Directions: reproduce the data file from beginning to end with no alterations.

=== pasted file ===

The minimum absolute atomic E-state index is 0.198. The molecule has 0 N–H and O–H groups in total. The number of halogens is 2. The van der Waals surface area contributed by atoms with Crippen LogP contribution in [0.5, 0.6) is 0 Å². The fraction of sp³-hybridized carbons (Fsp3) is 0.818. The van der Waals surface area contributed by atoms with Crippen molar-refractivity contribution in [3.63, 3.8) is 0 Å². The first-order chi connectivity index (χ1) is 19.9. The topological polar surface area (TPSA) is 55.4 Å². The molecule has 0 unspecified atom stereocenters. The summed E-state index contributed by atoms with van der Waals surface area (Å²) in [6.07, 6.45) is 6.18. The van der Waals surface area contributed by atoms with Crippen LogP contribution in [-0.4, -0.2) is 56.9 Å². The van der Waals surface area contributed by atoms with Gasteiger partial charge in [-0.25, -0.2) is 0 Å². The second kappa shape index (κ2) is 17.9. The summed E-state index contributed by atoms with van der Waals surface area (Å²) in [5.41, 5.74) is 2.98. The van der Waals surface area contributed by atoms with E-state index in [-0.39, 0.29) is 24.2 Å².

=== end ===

The minimum absolute atomic E-state index is 0.198. The molecule has 0 N–H and O–H groups in total. The number of halogens is 2. The van der Waals surface area contributed by atoms with Crippen LogP contribution in [0.5, 0.6) is 0 Å². The fraction of sp³-hybridized carbons (Fsp3) is 0.818. The van der Waals surface area contributed by atoms with Crippen molar-refractivity contribution in [3.63, 3.8) is 0 Å². The first-order chi connectivity index (χ1) is 19.9. The topological polar surface area (TPSA) is 55.4 Å². The molecule has 0 unspecified atom stereocenters. The summed E-state index contributed by atoms with van der Waals surface area (Å²) in [6.07, 6.45) is 6.18. The van der Waals surface area contributed by atoms with Crippen LogP contribution in [-0.4, -0.2) is 56.9 Å². The van der Waals surface area contributed by atoms with Gasteiger partial charge in [-0.25, -0.2) is 0 Å². The second kappa shape index (κ2) is 17.9. The summed E-state index contributed by atoms with van der Waals surface area (Å²) in [5.41, 5.74) is 2.98. The van der Waals surface area contributed by atoms with E-state index in [-0.39, 0.29) is 24.2 Å².